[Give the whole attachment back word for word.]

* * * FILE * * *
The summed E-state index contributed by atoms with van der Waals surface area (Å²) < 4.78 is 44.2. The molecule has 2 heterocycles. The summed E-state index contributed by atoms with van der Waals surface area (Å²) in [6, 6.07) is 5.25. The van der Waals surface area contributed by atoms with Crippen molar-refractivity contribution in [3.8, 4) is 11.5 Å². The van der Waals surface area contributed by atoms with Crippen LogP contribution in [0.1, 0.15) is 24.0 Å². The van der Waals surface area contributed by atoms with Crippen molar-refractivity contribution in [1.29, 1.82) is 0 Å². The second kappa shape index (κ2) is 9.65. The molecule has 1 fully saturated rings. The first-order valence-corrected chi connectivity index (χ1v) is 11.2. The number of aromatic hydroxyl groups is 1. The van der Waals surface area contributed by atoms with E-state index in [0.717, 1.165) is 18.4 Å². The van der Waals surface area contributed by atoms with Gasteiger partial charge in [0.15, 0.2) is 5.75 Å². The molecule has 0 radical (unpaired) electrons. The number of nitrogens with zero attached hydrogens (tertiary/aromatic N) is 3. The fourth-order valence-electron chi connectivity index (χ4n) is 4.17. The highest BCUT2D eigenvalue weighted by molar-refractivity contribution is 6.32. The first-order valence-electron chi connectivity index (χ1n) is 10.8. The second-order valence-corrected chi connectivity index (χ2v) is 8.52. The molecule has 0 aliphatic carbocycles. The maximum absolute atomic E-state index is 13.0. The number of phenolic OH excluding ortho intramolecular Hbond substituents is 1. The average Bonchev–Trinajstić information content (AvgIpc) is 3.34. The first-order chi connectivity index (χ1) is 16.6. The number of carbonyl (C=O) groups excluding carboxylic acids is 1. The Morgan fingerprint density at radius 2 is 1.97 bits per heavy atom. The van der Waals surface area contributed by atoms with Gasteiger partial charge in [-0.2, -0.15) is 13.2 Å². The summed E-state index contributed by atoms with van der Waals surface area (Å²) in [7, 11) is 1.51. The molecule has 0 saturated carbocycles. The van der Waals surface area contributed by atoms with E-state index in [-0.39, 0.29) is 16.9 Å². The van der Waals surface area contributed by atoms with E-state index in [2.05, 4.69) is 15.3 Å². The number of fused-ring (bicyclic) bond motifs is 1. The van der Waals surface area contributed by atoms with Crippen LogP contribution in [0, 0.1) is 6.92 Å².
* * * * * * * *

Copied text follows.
The summed E-state index contributed by atoms with van der Waals surface area (Å²) < 4.78 is 44.2. The molecule has 2 heterocycles. The summed E-state index contributed by atoms with van der Waals surface area (Å²) in [6, 6.07) is 5.25. The van der Waals surface area contributed by atoms with Crippen molar-refractivity contribution in [3.8, 4) is 11.5 Å². The van der Waals surface area contributed by atoms with Crippen LogP contribution in [0.1, 0.15) is 24.0 Å². The van der Waals surface area contributed by atoms with Crippen molar-refractivity contribution in [1.29, 1.82) is 0 Å². The second kappa shape index (κ2) is 9.65. The molecule has 1 fully saturated rings. The first-order valence-corrected chi connectivity index (χ1v) is 11.2. The number of aromatic hydroxyl groups is 1. The van der Waals surface area contributed by atoms with E-state index in [0.717, 1.165) is 18.4 Å². The van der Waals surface area contributed by atoms with Gasteiger partial charge in [0.15, 0.2) is 5.75 Å². The molecule has 0 radical (unpaired) electrons. The number of nitrogens with zero attached hydrogens (tertiary/aromatic N) is 3. The fourth-order valence-electron chi connectivity index (χ4n) is 4.17. The highest BCUT2D eigenvalue weighted by molar-refractivity contribution is 6.32. The first-order valence-electron chi connectivity index (χ1n) is 10.8. The second-order valence-corrected chi connectivity index (χ2v) is 8.52. The molecule has 0 aliphatic carbocycles. The maximum absolute atomic E-state index is 13.0. The number of phenolic OH excluding ortho intramolecular Hbond substituents is 1. The average Bonchev–Trinajstić information content (AvgIpc) is 3.34. The first-order chi connectivity index (χ1) is 16.6. The number of carbonyl (C=O) groups excluding carboxylic acids is 1. The Morgan fingerprint density at radius 2 is 1.97 bits per heavy atom. The van der Waals surface area contributed by atoms with Gasteiger partial charge in [-0.2, -0.15) is 13.2 Å². The summed E-state index contributed by atoms with van der Waals surface area (Å²) in [7, 11) is 1.51. The molecule has 0 saturated carbocycles. The van der Waals surface area contributed by atoms with E-state index in [-0.39, 0.29) is 16.9 Å². The van der Waals surface area contributed by atoms with E-state index in [2.05, 4.69) is 15.3 Å². The number of fused-ring (bicyclic) bond motifs is 1. The van der Waals surface area contributed by atoms with Crippen LogP contribution in [0, 0.1) is 6.92 Å².